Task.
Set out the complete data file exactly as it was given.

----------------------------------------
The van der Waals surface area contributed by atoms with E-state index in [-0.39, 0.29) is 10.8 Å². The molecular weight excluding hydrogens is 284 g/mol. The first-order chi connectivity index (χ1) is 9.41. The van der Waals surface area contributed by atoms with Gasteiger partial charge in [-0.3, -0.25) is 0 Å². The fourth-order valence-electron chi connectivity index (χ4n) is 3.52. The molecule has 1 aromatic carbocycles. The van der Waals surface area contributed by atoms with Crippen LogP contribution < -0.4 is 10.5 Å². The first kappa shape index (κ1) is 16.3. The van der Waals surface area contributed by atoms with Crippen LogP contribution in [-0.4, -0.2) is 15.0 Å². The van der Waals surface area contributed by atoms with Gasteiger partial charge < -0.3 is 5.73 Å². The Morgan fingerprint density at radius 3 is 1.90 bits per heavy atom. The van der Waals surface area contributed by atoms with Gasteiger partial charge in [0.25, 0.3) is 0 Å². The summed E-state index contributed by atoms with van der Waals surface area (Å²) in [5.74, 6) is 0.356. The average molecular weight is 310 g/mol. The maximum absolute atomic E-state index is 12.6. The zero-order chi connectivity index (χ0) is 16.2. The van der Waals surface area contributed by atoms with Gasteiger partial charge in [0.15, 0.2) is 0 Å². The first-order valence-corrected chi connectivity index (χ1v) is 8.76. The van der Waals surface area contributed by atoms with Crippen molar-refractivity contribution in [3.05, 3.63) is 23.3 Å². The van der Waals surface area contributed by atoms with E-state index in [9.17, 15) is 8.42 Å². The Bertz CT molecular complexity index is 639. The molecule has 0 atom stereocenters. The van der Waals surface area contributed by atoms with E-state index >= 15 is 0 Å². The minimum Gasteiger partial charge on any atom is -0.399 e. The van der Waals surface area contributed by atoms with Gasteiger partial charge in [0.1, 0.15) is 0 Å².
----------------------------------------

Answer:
The van der Waals surface area contributed by atoms with E-state index in [-0.39, 0.29) is 10.8 Å². The molecular weight excluding hydrogens is 284 g/mol. The first-order chi connectivity index (χ1) is 9.41. The van der Waals surface area contributed by atoms with Gasteiger partial charge in [-0.3, -0.25) is 0 Å². The fourth-order valence-electron chi connectivity index (χ4n) is 3.52. The molecule has 1 aromatic carbocycles. The van der Waals surface area contributed by atoms with Crippen LogP contribution < -0.4 is 10.5 Å². The first kappa shape index (κ1) is 16.3. The van der Waals surface area contributed by atoms with Crippen LogP contribution in [-0.4, -0.2) is 15.0 Å². The van der Waals surface area contributed by atoms with Gasteiger partial charge < -0.3 is 5.73 Å². The Morgan fingerprint density at radius 3 is 1.90 bits per heavy atom. The van der Waals surface area contributed by atoms with Gasteiger partial charge in [0.25, 0.3) is 0 Å². The summed E-state index contributed by atoms with van der Waals surface area (Å²) in [5.74, 6) is 0.356. The average molecular weight is 310 g/mol. The maximum absolute atomic E-state index is 12.6. The zero-order chi connectivity index (χ0) is 16.2. The van der Waals surface area contributed by atoms with Gasteiger partial charge in [0.15, 0.2) is 0 Å². The first-order valence-corrected chi connectivity index (χ1v) is 8.76. The van der Waals surface area contributed by atoms with Crippen molar-refractivity contribution in [3.05, 3.63) is 23.3 Å². The van der Waals surface area contributed by atoms with E-state index in [9.17, 15) is 8.42 Å². The Bertz CT molecular complexity index is 639. The molecule has 0 atom stereocenters. The van der Waals surface area contributed by atoms with E-state index >= 15 is 0 Å². The minimum Gasteiger partial charge on any atom is -0.399 e. The van der Waals surface area contributed by atoms with Gasteiger partial charge in [0.1, 0.15) is 0 Å².